Our health system is in crisis, but major reform is just on the horizon.
We have the opportunity to make major reforms to our healthcare system, but will we take it?
BA.5 is here, and you only have to look at last week’s paper with the headline “Albanese calls emergency national cabinet meeting as premiers push for pandemic leave reboot” to realise we are far from out of the covid mess.
Only last week on my way back from the gym I heard that yet another variant of concern – BA.2.75 – is now emerging in India. Although it’s still too early to tell, we know there will be more mutations before the year is out and we certainly aren’t out of the woods just yet.
There is a feeling of deja vu about these headlines, but after almost three years of wave after wave, variant after variant, it appears that globally frontline workers are done and internationally healthcare systems are struggling.
For the first time in recent years the Nursing and Midwifery Council register in the UK reported 25,219 and another 1780 midwives and dual registered nurse/midwives left the profession in 2021-22. That was an increase of 13% from 2020-21.
A report released in Australia back in March 2022 on the Australian nursing workforce reported that more than two thirds of our workforce were experiencing “burnout”, and there were real fears of a mass exodus from the profession in the coming years.
Now let’s be honest, working in a hospital wasn’t a walk in the park pre-covid. We often worked understaffed, and regular requests of “can you do overtime” and going without breaks was commonplace in busy departments.
We as nurses knew this came with the territory and it was apparent to the keen observer that our system was under considerable pressure from chronic diseases well before most of us had heard of Wuhan in China.
But covid most certainly has accelerated the need for healthcare reform and has highlighted just how on a knife’s edge our system was previously under the strain of chronic disease.
We are at a real crossroads. The camel’s back was straining pre-covid, the first wave of covid was the straw. We are now deep into the haystack and the poor camel is on its knees. But there is real hope and there are models of care than can reduce this strain (and cost) and maybe make the lives of our frontline workers just a little bit easier.
The Daily Mail in UK ran an article recently which looked at the rapid increase in usage of in-home patient monitoring and virtual wards across the NHS over the last two years. And for a system which has largely struggled with covid, the results have been phenomenal.
Between November 2020 and February 2021, data from 37 local health authorities showed no significant impact on patient outcomes – which is fantastic in itself – but it’s the reduction in hospitalisations and cost savings that are most encouraging.
Of the 3500 patients monitored with COPD, type 2 diabetes and heart failure there was a 22% reduction in emergency department presentations, compared with the matched group who did not receive in-home patient monitoring.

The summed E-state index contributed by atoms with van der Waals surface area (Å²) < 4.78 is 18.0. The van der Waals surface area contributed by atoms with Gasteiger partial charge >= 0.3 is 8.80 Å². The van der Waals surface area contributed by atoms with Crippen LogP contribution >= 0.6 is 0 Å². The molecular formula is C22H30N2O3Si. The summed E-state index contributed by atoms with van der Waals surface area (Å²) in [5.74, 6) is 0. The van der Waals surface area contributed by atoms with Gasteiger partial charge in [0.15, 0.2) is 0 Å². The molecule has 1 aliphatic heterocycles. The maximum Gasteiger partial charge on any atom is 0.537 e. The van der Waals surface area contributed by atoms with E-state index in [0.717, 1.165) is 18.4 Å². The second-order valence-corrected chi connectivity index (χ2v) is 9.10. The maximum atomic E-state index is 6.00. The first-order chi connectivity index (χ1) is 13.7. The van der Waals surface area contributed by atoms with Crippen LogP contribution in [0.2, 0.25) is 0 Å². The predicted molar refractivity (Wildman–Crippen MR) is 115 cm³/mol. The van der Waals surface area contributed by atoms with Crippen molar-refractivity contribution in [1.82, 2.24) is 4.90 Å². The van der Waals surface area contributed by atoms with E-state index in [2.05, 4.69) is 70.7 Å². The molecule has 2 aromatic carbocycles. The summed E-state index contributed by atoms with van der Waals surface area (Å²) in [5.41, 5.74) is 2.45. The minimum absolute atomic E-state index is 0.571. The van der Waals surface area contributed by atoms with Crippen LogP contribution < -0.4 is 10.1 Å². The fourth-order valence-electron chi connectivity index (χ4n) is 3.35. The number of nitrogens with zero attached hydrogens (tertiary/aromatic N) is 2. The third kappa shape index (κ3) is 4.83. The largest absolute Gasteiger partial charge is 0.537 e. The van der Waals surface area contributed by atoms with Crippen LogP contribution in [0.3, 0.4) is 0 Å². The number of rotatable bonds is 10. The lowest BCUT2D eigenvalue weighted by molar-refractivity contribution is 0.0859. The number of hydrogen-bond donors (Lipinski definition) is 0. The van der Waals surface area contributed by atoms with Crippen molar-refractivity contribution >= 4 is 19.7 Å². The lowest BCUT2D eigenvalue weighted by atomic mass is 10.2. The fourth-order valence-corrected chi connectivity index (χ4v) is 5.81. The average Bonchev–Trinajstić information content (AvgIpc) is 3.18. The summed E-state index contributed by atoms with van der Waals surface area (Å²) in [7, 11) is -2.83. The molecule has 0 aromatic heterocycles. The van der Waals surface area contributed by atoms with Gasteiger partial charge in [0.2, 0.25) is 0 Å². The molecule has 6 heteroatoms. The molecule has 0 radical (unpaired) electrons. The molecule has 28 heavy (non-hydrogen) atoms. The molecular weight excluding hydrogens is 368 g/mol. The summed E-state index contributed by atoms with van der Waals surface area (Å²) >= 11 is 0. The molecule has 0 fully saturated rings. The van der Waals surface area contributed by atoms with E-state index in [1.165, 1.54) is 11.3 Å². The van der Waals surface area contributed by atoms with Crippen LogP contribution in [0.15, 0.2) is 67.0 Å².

Heart failure patients, who often put large strains on the tertiary system and can spend weeks in a hospital bed, appeared to benefit significantly well with this model of care. Interestingly, the UK now has over 900,00 people living with heart failure and the average length of stay for patients with heart failure is 10 days in the NHS.
The data has shown that in-home monitoring and reduced hospitalisation would achieve savings of £4000 per patient per admission. So, by increasing the use of in-home monitoring, which is now the aim of the NHS, this will achieve a triple outcome:
- Patients would receive proactive care in their home and do not end up in hospital.
- Frontline staff would see a tangible reduction in emergency presentations and admissions.
- And the big one! It saves the healthcare system significant money by proactively managing patients and their chronic diseases.
This hospital avoidance data in the UK isn’t an isolated event. In a systematic review in 2021 of 91 studies into remote patient monitoring, 50% reported a reduction in hospital admissions as well as length of stay when admitted across their cohorts in the studies.
In Australia we also have another factor we must consider, and that is distance and the failure of our primary care sector across regional, rural and remote communities to meet demand; much noise has been made about this recently in the media.
Imagine the value that large-scale investment into nurse-led and in-home patient monitoring could have for our most vulnerable communities.
The time is now: we can no longer wait. Reform and action are needed, and while the media is full of doom and gloom, as the saying goes, “the darkest hour of the night comes just before the dawn”.
It’s time for the dawn and our investment in new models of care. Our patients, our frontline workers and our system needs it.
Ben Chiarella is the Director of Clinical Innovation Ramsay Connect. This article was originally published on LinkedIn on July 15, 2022.